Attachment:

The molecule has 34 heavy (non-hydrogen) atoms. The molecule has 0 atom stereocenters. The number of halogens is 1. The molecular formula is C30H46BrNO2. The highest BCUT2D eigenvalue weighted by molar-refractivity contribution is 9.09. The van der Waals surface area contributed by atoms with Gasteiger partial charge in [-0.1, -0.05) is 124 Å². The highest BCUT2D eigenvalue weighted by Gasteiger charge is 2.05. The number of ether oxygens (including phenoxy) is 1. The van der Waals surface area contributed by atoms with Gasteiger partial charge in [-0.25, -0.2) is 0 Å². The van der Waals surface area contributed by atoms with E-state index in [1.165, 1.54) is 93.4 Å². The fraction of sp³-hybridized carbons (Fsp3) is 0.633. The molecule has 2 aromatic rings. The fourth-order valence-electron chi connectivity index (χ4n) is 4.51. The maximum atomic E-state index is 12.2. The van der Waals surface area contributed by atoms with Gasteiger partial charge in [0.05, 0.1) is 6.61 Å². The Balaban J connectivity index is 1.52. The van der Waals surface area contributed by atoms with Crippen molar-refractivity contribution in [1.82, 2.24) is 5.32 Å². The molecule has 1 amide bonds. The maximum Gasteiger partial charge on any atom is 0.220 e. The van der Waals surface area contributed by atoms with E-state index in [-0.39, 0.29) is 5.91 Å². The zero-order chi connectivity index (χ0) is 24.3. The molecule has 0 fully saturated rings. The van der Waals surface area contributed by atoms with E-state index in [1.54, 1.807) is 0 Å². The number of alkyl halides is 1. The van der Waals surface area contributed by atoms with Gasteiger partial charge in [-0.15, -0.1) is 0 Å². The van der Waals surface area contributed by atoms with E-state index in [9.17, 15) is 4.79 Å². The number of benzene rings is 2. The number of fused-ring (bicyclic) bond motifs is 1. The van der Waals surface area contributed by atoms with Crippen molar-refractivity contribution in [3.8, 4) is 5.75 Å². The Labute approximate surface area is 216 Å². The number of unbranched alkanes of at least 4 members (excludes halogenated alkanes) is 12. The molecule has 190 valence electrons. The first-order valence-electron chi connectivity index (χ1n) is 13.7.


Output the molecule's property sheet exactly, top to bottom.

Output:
The molecule has 34 heavy (non-hydrogen) atoms. The molecule has 0 atom stereocenters. The number of halogens is 1. The molecular formula is C30H46BrNO2. The highest BCUT2D eigenvalue weighted by molar-refractivity contribution is 9.09. The van der Waals surface area contributed by atoms with Gasteiger partial charge in [-0.1, -0.05) is 124 Å². The highest BCUT2D eigenvalue weighted by Gasteiger charge is 2.05. The number of ether oxygens (including phenoxy) is 1. The van der Waals surface area contributed by atoms with Gasteiger partial charge in [-0.25, -0.2) is 0 Å². The van der Waals surface area contributed by atoms with E-state index in [1.165, 1.54) is 93.4 Å². The fraction of sp³-hybridized carbons (Fsp3) is 0.633. The molecule has 2 aromatic rings. The fourth-order valence-electron chi connectivity index (χ4n) is 4.51. The maximum atomic E-state index is 12.2. The van der Waals surface area contributed by atoms with Gasteiger partial charge in [0.05, 0.1) is 6.61 Å². The Balaban J connectivity index is 1.52. The van der Waals surface area contributed by atoms with Crippen molar-refractivity contribution in [1.82, 2.24) is 5.32 Å². The molecule has 1 amide bonds. The maximum Gasteiger partial charge on any atom is 0.220 e. The van der Waals surface area contributed by atoms with E-state index in [-0.39, 0.29) is 5.91 Å². The zero-order chi connectivity index (χ0) is 24.3. The molecule has 0 fully saturated rings. The van der Waals surface area contributed by atoms with E-state index in [1.54, 1.807) is 0 Å². The number of alkyl halides is 1. The van der Waals surface area contributed by atoms with Gasteiger partial charge in [-0.15, -0.1) is 0 Å². The van der Waals surface area contributed by atoms with E-state index in [9.17, 15) is 4.79 Å². The number of benzene rings is 2. The number of fused-ring (bicyclic) bond motifs is 1. The van der Waals surface area contributed by atoms with Crippen molar-refractivity contribution in [3.8, 4) is 5.75 Å². The Labute approximate surface area is 216 Å². The number of unbranched alkanes of at least 4 members (excludes halogenated alkanes) is 12. The molecule has 190 valence electrons. The first-order valence-electron chi connectivity index (χ1n) is 13.7.